Neoadjuvant endocrine treatment for breast cancer: from bedside to bench and back again?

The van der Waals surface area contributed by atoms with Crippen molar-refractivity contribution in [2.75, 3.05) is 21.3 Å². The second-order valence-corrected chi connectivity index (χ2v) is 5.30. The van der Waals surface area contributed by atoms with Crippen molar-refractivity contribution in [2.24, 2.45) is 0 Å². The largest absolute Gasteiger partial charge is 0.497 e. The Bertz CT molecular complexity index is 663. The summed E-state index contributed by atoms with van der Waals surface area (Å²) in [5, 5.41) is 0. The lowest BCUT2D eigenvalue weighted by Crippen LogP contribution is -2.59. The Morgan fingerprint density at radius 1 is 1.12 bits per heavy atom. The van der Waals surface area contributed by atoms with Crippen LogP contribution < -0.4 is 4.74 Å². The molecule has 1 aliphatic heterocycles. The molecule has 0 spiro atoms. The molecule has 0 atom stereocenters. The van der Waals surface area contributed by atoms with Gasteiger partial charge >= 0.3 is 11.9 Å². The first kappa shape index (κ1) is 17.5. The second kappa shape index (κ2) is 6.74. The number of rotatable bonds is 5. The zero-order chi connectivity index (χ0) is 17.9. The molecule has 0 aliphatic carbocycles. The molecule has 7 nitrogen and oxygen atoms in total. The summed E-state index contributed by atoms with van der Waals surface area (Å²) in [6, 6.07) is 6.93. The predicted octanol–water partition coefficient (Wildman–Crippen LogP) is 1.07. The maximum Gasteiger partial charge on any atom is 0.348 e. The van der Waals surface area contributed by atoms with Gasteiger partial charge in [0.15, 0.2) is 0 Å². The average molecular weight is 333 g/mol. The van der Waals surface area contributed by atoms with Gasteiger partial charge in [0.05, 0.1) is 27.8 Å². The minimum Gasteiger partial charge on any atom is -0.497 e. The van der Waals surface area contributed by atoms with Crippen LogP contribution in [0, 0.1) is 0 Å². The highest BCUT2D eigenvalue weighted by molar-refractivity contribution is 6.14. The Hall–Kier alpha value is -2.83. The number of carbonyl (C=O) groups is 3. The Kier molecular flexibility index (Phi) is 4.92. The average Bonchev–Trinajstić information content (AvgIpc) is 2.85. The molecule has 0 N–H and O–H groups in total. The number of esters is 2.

In recent years, considerable attention has been paid to the role of neoadjuvant chemotherapy as a pluripotential test bed for the treatment of breast cancer. Although traditionally reserved to render inoperable disease operable, neoadjuvant chemotherapy is increasingly being used to improve the chance for breast-conserving surgery, to gain information on pathologic response rates for a more rapid assessment of new chemotherapy–biologic regimens, and also to study in vivo tumour sensitivity or resistance to the agent being used. Similarly, use of neoadjuvant endocrine treatment was also traditionally restricted to elderly or frail patients who were felt to be unsuitable for chemotherapy. It is therefore not surprising that, given the increasing realization of the pivotal role of endocrine therapy in patient care, there is enhanced interest in neoadjuvant endocrine therapy not only as a less-toxic alternative to chemotherapy, but also to assess tumour sensitivity or resistance to endocrine agents. The availability of newer endocrine manipulations and increasing evidence that the benefits of chemotherapy are frequently marginal in many hormone-positive patients is making endocrine therapy increasingly important in the clinical setting. The hope is that, one day, instead of preoperative endocrine therapy being restricted to the infirm and the elderly, it will be used in the time between biopsy diagnosis and surgery to predict which patients will or will not benefit from chemotherapy in the adjuvant setting.